As a Catch Finisher

While not always the most physically imposing ball-catcher at the tight end position, Henry wins with more finesse receiving upside. On the inside, he works under defenders well to elude initial and after-catch contact, sliding to the ground or adjusting his body to avoid big hits.

While soft isn’t the right word, Henry is choosy in which hits he takes on the inside and rarely leaves his body up for grabs when it comes to downhill contact aimed at disengaging the ball from linebackers or defensive backs.

Arkansas vs. Mississippi State

And especially impressive is his finishing ability on the outskirts of the usual tight end routes. A plus-red-zone target and sideline receiver, Henry plays with remarkable balance, poise and speed control to finish in the air, control his lower half and maintain body control to run upfield or, at the very least, finish within the boundaries.

Henry could be more physical when approaching the catch point in midfield, and it’s a question NFL teams will need to answer as to whether he’s purposely avoiding contact or if he’s just not rising with upper-half strength to finish those catches. He does shield pre-catch to allow him to finish, but the avoidance of contact will likely come up in team meetings about the tight end.

As a Run-Blocker

Often underappreciated in the modern tight end scouting report, run blocking is a critical dynamic that allows a plus-body type and athletic specimen of a tight end to be more than just an oversized receiver. Run blocking is the staple that separates receivers from tight ends, and Henry has proved effective in this area.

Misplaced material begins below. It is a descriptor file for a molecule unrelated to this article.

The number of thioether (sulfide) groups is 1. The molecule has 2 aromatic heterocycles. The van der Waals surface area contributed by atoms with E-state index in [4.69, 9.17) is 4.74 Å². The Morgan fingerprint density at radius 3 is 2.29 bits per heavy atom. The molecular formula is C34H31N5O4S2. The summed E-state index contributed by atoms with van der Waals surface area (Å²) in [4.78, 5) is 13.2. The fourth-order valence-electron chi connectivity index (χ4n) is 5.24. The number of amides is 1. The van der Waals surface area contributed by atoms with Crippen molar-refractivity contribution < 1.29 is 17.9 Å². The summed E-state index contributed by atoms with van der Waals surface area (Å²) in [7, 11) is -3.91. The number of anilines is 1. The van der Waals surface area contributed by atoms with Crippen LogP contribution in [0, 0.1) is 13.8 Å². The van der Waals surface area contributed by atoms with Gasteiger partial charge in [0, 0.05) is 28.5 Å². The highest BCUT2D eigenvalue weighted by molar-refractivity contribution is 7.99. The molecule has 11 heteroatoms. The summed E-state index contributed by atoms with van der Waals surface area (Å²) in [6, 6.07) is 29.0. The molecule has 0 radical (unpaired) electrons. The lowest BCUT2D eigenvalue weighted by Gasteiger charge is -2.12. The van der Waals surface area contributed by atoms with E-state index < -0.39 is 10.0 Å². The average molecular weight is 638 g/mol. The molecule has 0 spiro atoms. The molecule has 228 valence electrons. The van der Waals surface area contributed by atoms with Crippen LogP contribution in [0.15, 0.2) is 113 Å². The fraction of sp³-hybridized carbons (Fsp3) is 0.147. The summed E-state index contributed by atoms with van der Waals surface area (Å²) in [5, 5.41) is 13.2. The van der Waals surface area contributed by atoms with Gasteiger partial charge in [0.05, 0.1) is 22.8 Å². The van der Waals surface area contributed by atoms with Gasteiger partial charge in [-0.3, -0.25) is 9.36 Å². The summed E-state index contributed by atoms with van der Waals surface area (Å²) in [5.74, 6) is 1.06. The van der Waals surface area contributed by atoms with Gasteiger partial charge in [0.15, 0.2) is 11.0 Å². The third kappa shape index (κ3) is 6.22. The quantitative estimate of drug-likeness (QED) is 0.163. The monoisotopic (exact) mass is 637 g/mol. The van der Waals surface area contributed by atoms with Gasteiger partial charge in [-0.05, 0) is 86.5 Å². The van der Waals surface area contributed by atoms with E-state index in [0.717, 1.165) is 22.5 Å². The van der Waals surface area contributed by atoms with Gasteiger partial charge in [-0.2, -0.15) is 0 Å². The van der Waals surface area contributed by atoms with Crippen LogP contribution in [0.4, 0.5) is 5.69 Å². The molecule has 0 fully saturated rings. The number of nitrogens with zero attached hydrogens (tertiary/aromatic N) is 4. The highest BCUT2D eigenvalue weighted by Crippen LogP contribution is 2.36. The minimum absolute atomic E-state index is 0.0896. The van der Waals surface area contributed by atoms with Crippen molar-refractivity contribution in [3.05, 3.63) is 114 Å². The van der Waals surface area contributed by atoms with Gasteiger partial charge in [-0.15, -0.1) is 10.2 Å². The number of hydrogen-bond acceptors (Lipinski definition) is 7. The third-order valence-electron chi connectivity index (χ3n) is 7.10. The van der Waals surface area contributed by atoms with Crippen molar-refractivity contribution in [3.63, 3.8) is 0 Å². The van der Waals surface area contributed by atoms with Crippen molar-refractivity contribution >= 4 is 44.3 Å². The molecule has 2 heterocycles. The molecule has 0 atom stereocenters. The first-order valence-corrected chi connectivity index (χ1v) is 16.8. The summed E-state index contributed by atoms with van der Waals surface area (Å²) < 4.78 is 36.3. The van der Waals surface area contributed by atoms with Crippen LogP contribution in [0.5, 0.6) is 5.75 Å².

A part of a run-based offense, Henry has gotten ample experience in zone- and man-blocking opportunities, and he shows a great willingness to extend, pivot and finish blocks. While not providing overly powerful push on the perimeter, Henry plays with a wide base, controlled hands and a real focus for the position. 

And at the second level, Henry shows extra patience and hand control to engage and allow his talented college running backs to explode downfield. He even received work as a pass-blocker in 2015 and showed the same effective wide base and initial hand placement to slow rushers enough to merit his value as a sixth pass-blocker when needed.

Clear Top Tight End

Versatility is an overused word when it comes to tight ends. Most college tight ends get experience in the slot and at multiple tight end alignments. The real key when evaluating tight ends from college to pro is to see if their versatility reaches over to effectiveness at the three core skill sets a tight end requires.

Henry, while not the most physical or explosive tight end prospect, shows a focused and refined route tree, a controlled and plus-positioned catch-finishing ability, and a devotion to run blocking. 

Not as sexy as some of the top tight ends of the past, Henry is the best the 2016 NFL draft class has to offer. And with a handful of playoff teams needing an added interior pass-rusher coupled with Henry’s perceived “safeness” as a prospect, he could be destined for a first-round selection. While his talent level doesn’t scream top-32 prospect, his NFL readiness, polish and reliability in every key tight end area should make him the only plug-and-play tight end from the 2016 class.